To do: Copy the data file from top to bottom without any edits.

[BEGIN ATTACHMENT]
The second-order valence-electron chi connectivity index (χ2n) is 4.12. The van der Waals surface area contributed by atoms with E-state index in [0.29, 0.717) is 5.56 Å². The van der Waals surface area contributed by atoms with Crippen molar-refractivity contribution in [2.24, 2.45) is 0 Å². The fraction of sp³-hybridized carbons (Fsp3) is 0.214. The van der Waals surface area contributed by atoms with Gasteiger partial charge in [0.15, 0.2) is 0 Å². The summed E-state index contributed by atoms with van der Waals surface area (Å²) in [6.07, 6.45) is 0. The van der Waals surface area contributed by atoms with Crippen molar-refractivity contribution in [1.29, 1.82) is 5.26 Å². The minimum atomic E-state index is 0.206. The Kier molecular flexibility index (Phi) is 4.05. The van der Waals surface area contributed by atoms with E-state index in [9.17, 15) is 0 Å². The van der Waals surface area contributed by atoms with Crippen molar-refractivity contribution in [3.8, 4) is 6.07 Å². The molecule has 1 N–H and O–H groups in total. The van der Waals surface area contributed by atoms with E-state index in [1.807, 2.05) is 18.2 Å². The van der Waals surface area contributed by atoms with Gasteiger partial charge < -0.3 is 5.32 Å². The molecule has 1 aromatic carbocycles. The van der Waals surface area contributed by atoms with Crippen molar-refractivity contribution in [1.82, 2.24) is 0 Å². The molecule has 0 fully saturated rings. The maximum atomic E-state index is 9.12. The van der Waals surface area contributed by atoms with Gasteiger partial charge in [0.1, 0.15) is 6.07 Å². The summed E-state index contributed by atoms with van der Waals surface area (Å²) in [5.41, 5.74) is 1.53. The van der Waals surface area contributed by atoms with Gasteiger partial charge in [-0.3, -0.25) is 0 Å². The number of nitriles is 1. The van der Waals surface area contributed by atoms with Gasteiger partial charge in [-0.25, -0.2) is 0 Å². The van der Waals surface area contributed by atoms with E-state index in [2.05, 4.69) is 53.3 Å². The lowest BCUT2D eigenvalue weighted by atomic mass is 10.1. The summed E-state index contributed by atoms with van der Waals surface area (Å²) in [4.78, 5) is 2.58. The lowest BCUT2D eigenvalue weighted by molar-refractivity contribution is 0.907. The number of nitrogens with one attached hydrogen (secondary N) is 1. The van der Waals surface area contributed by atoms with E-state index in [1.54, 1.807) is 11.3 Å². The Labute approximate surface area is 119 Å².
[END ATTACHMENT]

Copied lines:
The second-order valence-electron chi connectivity index (χ2n) is 4.12. The van der Waals surface area contributed by atoms with E-state index in [0.29, 0.717) is 5.56 Å². The van der Waals surface area contributed by atoms with Crippen molar-refractivity contribution in [2.24, 2.45) is 0 Å². The fraction of sp³-hybridized carbons (Fsp3) is 0.214. The van der Waals surface area contributed by atoms with Gasteiger partial charge in [0.15, 0.2) is 0 Å². The summed E-state index contributed by atoms with van der Waals surface area (Å²) in [6.07, 6.45) is 0. The van der Waals surface area contributed by atoms with Crippen molar-refractivity contribution in [1.29, 1.82) is 5.26 Å². The minimum atomic E-state index is 0.206. The Kier molecular flexibility index (Phi) is 4.05. The van der Waals surface area contributed by atoms with E-state index in [9.17, 15) is 0 Å². The van der Waals surface area contributed by atoms with Crippen molar-refractivity contribution in [3.8, 4) is 6.07 Å². The molecule has 1 N–H and O–H groups in total. The van der Waals surface area contributed by atoms with E-state index in [1.807, 2.05) is 18.2 Å². The van der Waals surface area contributed by atoms with Gasteiger partial charge < -0.3 is 5.32 Å². The molecule has 1 aromatic carbocycles. The van der Waals surface area contributed by atoms with Crippen molar-refractivity contribution in [1.82, 2.24) is 0 Å². The molecule has 0 fully saturated rings. The maximum atomic E-state index is 9.12. The van der Waals surface area contributed by atoms with Gasteiger partial charge in [0.1, 0.15) is 6.07 Å². The summed E-state index contributed by atoms with van der Waals surface area (Å²) in [5.41, 5.74) is 1.53. The van der Waals surface area contributed by atoms with Gasteiger partial charge in [-0.3, -0.25) is 0 Å². The number of nitriles is 1. The van der Waals surface area contributed by atoms with Gasteiger partial charge in [-0.25, -0.2) is 0 Å². The van der Waals surface area contributed by atoms with E-state index in [2.05, 4.69) is 53.3 Å². The lowest BCUT2D eigenvalue weighted by atomic mass is 10.1. The summed E-state index contributed by atoms with van der Waals surface area (Å²) in [4.78, 5) is 2.58. The lowest BCUT2D eigenvalue weighted by molar-refractivity contribution is 0.907. The number of nitrogens with one attached hydrogen (secondary N) is 1. The van der Waals surface area contributed by atoms with E-state index in [1.54, 1.807) is 11.3 Å². The Labute approximate surface area is 119 Å².